Poll shows Sarbanes with commanding lead over GOP challengers

June 23, 1994|By Frank Langfitt | Frank Langfitt,Sun Staff Writer

U.S. Sen. Paul S. Sarbanes continues to hold a commanding lead over three Republican rivals in his campaign for a fourth term, according to a statewide poll released yesterday.

The poll, conducted by Mason-Dixon Political Media Research for The Sun and other news organizations, found that in head-to-head competition, the Democratic senator outpaced each challenger by a ratio of more than 2 to 1.

It also found that nearly one quarter of respondents view the incumbent unfavorably.

The three Republicans -- former Tennessee Sen. William E. Brock, developer Ruthann Aron and state Del. C. Ronald Franks -- are running in the Sept. 13 primary for the right to challenge Mr. Sarbanes in the November general election.

But all three remain mostly unknown, the poll found. More than half of the 818 people surveyed said they had never heard of them.

Brad Coker, president of Mason-Dixon, said Mr. Sarbanes still could be vulnerable.

"There is the potential for him to lose the election," Mr. Coker said. "I would point out, however, that none of the Republicans is lighting a fire under anybody yet. To win this seat, they are going to have to have a dynamic candidate."

Mr. Sarbanes' camp reacted confidently to the poll results yesterday. Campaign manager Michael Davis said that every six years, "Republicans claim he's vulnerable, has high negatives and . . . he wins."

The poll, conducted June 16-18, showed Mr. Sarbanes holding a lead of 50 percent to Mrs. Aron's 22 percent in a mock general election. He leads Mr. Brock 52 percent to 23 percent and Delegate Franks, 53 percent to 19 percent. The poll has a margin of error of plus or minus 3.5 percentage points.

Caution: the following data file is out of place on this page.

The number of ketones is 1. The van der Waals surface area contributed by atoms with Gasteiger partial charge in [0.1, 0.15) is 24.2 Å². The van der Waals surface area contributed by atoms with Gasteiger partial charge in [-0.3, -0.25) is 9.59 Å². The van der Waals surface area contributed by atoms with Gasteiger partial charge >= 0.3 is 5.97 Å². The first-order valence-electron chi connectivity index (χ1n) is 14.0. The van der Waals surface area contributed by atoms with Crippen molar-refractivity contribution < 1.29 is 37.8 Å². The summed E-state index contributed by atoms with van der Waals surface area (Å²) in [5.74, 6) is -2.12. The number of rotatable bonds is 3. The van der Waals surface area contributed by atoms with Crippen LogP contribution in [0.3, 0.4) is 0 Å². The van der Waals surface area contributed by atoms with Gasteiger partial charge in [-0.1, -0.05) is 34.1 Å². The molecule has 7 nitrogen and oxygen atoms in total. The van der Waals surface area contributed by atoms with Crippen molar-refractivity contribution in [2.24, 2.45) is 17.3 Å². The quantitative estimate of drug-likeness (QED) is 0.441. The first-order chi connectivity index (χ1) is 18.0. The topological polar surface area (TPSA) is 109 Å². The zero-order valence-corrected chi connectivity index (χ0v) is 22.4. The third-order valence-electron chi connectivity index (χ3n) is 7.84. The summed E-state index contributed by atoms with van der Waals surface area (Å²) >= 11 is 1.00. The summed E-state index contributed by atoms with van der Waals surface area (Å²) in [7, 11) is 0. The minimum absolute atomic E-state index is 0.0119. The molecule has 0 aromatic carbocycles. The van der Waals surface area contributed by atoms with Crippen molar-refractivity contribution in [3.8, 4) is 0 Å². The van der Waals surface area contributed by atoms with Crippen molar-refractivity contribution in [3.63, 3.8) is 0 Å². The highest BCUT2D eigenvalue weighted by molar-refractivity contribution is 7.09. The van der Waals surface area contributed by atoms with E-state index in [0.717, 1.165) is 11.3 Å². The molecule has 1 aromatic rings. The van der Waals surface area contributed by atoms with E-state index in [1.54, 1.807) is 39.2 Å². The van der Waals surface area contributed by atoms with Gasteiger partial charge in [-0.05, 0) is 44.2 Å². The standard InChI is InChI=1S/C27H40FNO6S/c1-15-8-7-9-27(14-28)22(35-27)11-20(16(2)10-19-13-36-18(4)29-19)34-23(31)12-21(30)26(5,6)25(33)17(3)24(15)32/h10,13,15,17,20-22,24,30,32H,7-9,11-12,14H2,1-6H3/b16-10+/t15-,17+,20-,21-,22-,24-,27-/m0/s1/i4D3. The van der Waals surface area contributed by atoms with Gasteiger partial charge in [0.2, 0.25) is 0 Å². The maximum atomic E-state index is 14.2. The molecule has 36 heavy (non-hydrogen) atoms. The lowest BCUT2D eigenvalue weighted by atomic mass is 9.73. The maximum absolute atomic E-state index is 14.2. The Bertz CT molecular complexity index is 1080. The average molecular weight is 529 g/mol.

On the Republican side, the primary remains wide open. Among likely GOP voters, the poll found Mr. Brock in the lead with 14 percent, Mrs. Aron following with 11 percent and Delegate Franks with 5 percent. But most voters are undecided.

By and large, respondents from both parties did not recognize any of the Republican candidates. Fifty-five percent said they did not know Mr. Brock; 74 percent didn't recognize Mrs. Aron and 78 percent didn't recognize Delegate Franks.

As might be expected, the Republicans downplayed their anonymity, pointing out that many voters will not focus on the race until the final weeks before the primary.

"That's what a campaign is all about," said former Senator Brock, who now lives in Annapolis. "In all candor, I can't imagine anyone who can be surprised with those numbers."

Mrs. Aron, who is running an outsider, anti-incumbent campaign, attributed Senator Sarbanes' showing to name recognition.

"If you give people the right kind of alternative, they are ready for a change," the Montgomery County developer said.

Of his third-place showing, Delegate Franks, an Eastern Shore dentist, said: "It sounds like we're still in the ball game."

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